The Early Modern Research Centre (EMRC) at the University of Reading was established in 2000 to facilitate research across several departments within the university (English Literature, Classics, Modern Languages, Politics and History), and to encourage collaborative work with other early modernists. Since then, the EMRC has established an enviable reputation for promoting research on the early modern period across academic disciplines. For many people, we are best known for the Early Modern Conference that ran from 1989 until 2017 and for our regular schedule of seminars and summer-term workshops. These events bring early modern scholars from around the world working in the fields of literature, history, art history, politics, modern languages and philosophy, and papers address topics that extend across early modern Britain, Europe and the wider world.
Our distinctive identity is rooted in the use of subject-level excellence to inform innovative and challenging interdisciplinary research. This is particularly important for research on the period between 1500 and 1800, because modern disciplinary boundaries were not then in place and therefore conversations across disciplines are especially productive.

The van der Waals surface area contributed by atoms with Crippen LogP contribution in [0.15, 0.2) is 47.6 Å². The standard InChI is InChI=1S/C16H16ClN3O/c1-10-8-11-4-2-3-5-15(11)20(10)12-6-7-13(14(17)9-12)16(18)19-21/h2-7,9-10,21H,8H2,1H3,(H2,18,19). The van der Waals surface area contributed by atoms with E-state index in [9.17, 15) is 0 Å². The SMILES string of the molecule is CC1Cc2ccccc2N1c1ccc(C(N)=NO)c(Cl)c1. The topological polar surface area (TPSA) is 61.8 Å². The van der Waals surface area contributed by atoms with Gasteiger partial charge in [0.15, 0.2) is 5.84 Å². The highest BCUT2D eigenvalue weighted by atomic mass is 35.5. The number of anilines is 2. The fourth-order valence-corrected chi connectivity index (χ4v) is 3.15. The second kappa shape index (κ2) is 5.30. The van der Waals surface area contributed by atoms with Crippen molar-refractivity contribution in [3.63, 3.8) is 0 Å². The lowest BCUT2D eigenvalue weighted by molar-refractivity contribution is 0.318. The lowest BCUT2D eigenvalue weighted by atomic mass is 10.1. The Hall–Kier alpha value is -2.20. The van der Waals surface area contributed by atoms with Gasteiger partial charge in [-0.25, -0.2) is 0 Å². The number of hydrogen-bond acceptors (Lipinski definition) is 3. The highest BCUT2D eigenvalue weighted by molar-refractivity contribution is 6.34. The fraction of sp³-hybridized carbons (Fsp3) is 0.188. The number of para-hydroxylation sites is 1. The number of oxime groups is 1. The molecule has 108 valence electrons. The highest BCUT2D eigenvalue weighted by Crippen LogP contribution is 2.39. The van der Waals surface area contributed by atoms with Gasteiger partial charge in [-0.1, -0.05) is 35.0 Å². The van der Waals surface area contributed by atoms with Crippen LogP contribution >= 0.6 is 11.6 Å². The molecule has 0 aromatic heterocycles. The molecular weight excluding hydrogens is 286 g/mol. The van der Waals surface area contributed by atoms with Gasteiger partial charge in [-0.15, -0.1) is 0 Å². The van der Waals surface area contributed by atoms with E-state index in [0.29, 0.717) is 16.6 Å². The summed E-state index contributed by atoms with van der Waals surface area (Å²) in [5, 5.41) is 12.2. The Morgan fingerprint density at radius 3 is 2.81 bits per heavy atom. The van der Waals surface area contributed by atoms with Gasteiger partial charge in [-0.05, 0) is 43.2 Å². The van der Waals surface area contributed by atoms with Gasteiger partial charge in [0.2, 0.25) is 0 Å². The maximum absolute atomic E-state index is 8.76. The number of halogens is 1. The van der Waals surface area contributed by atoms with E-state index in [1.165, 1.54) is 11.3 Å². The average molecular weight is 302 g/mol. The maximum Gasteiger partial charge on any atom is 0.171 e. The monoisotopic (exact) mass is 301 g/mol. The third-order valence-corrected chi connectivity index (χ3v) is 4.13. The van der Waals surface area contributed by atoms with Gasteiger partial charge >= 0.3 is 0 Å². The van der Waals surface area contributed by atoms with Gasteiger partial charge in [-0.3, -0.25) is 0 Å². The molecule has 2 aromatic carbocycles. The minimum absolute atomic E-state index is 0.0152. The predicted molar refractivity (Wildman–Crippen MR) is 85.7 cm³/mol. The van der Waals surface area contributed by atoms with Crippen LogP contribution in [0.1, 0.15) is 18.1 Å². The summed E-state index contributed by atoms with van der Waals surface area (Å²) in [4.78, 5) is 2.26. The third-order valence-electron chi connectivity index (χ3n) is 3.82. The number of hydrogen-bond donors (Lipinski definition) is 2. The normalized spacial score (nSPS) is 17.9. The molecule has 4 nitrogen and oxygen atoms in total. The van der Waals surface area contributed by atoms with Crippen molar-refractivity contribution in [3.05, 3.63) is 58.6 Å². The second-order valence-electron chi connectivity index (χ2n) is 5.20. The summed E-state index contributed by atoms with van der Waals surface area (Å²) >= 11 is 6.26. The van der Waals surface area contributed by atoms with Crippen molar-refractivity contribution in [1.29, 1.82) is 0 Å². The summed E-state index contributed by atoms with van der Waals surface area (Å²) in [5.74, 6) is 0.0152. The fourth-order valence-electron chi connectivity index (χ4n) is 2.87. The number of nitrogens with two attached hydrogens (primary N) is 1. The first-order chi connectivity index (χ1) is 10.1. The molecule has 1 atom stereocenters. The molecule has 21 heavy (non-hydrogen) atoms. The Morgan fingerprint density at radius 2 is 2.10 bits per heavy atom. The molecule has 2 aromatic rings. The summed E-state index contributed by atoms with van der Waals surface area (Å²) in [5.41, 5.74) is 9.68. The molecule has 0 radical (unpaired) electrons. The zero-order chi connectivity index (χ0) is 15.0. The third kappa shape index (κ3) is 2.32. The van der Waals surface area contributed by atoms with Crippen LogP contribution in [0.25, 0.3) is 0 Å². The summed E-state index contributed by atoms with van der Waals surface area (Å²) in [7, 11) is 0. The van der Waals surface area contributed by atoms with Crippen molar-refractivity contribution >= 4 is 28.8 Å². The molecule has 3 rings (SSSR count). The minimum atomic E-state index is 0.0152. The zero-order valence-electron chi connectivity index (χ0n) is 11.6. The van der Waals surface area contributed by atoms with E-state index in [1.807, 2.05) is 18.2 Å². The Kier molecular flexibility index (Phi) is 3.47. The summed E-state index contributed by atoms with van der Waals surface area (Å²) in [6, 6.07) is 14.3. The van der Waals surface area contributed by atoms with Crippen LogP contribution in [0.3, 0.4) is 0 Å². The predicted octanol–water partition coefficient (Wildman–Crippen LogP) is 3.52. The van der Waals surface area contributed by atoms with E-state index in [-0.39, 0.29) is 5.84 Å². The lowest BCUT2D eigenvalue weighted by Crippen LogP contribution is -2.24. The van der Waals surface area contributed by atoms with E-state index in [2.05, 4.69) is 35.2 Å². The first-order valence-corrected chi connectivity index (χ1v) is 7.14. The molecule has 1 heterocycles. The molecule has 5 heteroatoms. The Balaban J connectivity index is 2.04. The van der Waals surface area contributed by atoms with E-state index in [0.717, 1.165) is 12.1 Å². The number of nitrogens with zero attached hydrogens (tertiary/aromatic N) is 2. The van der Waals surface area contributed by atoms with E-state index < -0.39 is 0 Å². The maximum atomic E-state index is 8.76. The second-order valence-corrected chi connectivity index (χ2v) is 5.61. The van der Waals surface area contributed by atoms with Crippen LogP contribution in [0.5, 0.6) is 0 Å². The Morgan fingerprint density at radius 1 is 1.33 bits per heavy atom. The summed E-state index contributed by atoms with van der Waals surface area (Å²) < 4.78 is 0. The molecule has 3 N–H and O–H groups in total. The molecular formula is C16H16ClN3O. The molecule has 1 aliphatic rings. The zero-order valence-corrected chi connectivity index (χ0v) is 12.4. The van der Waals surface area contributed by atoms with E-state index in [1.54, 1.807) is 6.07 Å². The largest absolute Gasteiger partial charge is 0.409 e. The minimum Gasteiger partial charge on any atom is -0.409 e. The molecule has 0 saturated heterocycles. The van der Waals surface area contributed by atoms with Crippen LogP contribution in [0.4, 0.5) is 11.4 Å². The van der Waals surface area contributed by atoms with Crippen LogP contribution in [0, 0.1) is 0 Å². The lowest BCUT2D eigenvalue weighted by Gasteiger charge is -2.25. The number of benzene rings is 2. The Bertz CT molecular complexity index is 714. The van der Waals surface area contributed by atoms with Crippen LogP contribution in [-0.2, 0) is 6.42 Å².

Our current research investigates five broad themes: Travel, diplomatic and maritime literature and culture, History of the book and material cultures, Medical humanities, Reformation Cultures and Communities and Political Thought and Political Change. Our cross-disciplinary approach means that we can investigate topics as diverse as travel drama and the archival records of English sailors and merchants and brings those very different texts into dialogue. We examine political theory found in academic treatises and delivered from public pulpits and in popular tracts. Our work considers the ways in which beliefs about what is natural and what constitutes the natural world altered and how theories of the human body and human emotions exercised an impact on the care of the sick and the understanding of the human mind. And we are mindful of the material nature of the sources through which the men and women who lived before 1800 record their experiences for us to examine, whether in printed books and manuscripts or in material artifacts. The activities of the Centre build upon the research interests of its staff; EMRC boasts an international reputation that is greater than the sum of its constituent parts. The scholars who collaborate in the EMRC provides a lively and supportive environment for academic staff and postgraduate students.